Although the %RH and temperature may temporarily fluctuate, the dew-point temperature, which is a function of %RH and temperature, remains relatively constant. Thus, the dew-point temperature within the living/working space would be generally equal to the dew-point temperature within the return air duct, regardless of the temperature and humidity differences between the two locations. Therefore, it would be desirable to be able to control humidification equipment based upon dew-point temperature, thereby providing more accurate control of the humidification equipment and reduce unnecessary operation thereof.
It is therefore an object of the present invention to provide a method of controlling the humidity level within an enclosed space based upon the actual dew-point temperature and a desired dew-point temperature within the enclosed space.
It is another object of the present invention to provide a method of controlling the humidity level within an enclosed space which eliminates control errors and unnecessary operation of humidity control equipment due to temperature differences and temperature fluctuations, as well as allowing for increased flexibility in designing the humidity control system.
These and other objects are achieved by the present invention which provides a method of controlling humidity within a space, where the space communicates with humidity control equipment. The method comprises determining a dew-point temperature within the space, and comparing the dew-point temperature to a predetermined desired dew-point temperature. The humidity control equipment is then controlled based upon the difference between the dew-point temperature and the predetermined desired dew-point temperature.
The humidity control equipment preferably comprises humidification equipment, which is cycled when the dew-point temperature is less than the predetermined desired dew-point temperature.
Further, the dew-point temperature can be determined by sensing the temperature and humidity within the space, or sensing the temperature and humidity within a duct, such as a return air duct. Further, the dew-point temperature can be determined by sensing the temperature and humidity, either in the space or in the duct, after a predetermined amount of cycle time of a circulation fan has elapsed.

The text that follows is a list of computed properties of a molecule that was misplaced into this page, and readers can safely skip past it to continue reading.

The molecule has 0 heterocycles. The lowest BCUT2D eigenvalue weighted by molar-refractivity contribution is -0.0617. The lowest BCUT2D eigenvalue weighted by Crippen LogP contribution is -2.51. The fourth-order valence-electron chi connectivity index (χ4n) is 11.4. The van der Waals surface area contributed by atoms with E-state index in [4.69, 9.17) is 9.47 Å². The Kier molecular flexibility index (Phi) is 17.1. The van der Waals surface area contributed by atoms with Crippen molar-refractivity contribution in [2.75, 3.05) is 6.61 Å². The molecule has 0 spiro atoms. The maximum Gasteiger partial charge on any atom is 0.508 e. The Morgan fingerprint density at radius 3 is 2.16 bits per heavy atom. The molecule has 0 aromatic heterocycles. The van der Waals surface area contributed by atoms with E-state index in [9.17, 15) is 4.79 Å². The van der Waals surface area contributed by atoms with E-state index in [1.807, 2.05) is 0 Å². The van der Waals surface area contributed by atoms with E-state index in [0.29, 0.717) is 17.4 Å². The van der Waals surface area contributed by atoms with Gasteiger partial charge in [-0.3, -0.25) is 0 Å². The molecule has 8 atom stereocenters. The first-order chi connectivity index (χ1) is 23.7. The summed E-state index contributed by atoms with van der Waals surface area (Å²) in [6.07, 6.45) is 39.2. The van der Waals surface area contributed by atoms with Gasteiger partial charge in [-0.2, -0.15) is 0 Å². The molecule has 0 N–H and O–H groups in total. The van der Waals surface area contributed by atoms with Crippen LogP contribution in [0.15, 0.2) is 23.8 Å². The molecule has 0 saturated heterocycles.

A variety of additional advantages of the invention will be set forth in part in the description which follows, and in part will be obvious from the description, or may be learned by practice of the invention. The advantages of the invention will be realized and attained by means of the elements and combinations particularly pointed out in the claims. It is to be understood that both the foregoing general description and the following detailed description are exemplary and explanatory only and are not restrictive of the invention as claimed.
FIG. 1 illustrates a conventional humidification approach in which a humidistat is mounted on a return air duct.
FIG. 2 illustrates the arrangement for controlling humidity in accordance with the invention.
FIG. 3 is a flow diagram of the steps for controlling humidity in accordance with the invention.
FIG. 4 is a flow diagram similar to FIG. 3, but accounting for the cycling of the fan.
The method of the invention is intended to control the humidity of an enclosed space 20 which receives conditioned air from an inlet duct 22 that communicates with a furnace. Air is drawn through the duct 22 and forced into the space 20 by a motor driven fan 24, with air being allowed to escape from the space 20 and return to the furnace through a return air duct 26. The space 20 is typically a room within a building, such as a home or office, in which the humidity level is controlled to provide comfort for occupants of the room.